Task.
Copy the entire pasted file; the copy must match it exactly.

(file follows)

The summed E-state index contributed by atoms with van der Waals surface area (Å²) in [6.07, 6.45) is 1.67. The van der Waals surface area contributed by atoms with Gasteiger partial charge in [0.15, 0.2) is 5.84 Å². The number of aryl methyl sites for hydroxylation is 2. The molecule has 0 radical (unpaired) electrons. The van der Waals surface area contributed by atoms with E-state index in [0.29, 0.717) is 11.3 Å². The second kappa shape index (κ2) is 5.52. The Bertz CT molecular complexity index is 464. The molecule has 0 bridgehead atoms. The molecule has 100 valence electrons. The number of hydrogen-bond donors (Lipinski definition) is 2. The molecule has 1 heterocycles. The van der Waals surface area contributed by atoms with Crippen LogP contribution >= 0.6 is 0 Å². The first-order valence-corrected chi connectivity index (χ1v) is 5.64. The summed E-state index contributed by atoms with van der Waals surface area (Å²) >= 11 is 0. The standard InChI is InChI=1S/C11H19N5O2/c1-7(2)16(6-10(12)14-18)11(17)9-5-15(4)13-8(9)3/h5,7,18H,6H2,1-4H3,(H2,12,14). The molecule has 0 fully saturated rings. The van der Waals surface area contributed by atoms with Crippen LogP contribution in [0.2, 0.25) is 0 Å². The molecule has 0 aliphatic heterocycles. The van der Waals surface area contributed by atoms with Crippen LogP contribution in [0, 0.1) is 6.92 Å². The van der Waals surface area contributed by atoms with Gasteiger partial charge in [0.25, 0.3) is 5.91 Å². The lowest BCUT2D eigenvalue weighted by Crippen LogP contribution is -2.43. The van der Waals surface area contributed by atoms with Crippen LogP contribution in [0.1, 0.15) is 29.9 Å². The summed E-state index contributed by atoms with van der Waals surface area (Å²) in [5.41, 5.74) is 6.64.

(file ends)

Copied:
The summed E-state index contributed by atoms with van der Waals surface area (Å²) in [6.07, 6.45) is 1.67. The van der Waals surface area contributed by atoms with Gasteiger partial charge in [0.15, 0.2) is 5.84 Å². The number of aryl methyl sites for hydroxylation is 2. The molecule has 0 radical (unpaired) electrons. The van der Waals surface area contributed by atoms with E-state index in [0.29, 0.717) is 11.3 Å². The second kappa shape index (κ2) is 5.52. The Bertz CT molecular complexity index is 464. The molecule has 0 bridgehead atoms. The molecule has 100 valence electrons. The number of hydrogen-bond donors (Lipinski definition) is 2. The molecule has 1 heterocycles. The van der Waals surface area contributed by atoms with Crippen LogP contribution >= 0.6 is 0 Å². The first-order valence-corrected chi connectivity index (χ1v) is 5.64. The summed E-state index contributed by atoms with van der Waals surface area (Å²) >= 11 is 0. The standard InChI is InChI=1S/C11H19N5O2/c1-7(2)16(6-10(12)14-18)11(17)9-5-15(4)13-8(9)3/h5,7,18H,6H2,1-4H3,(H2,12,14). The molecule has 0 fully saturated rings. The van der Waals surface area contributed by atoms with Crippen LogP contribution in [0.2, 0.25) is 0 Å². The molecule has 0 aliphatic heterocycles. The van der Waals surface area contributed by atoms with Crippen LogP contribution in [0, 0.1) is 6.92 Å². The van der Waals surface area contributed by atoms with Gasteiger partial charge in [0.25, 0.3) is 5.91 Å². The lowest BCUT2D eigenvalue weighted by Crippen LogP contribution is -2.43. The van der Waals surface area contributed by atoms with Crippen LogP contribution in [0.1, 0.15) is 29.9 Å². The summed E-state index contributed by atoms with van der Waals surface area (Å²) in [5.41, 5.74) is 6.64.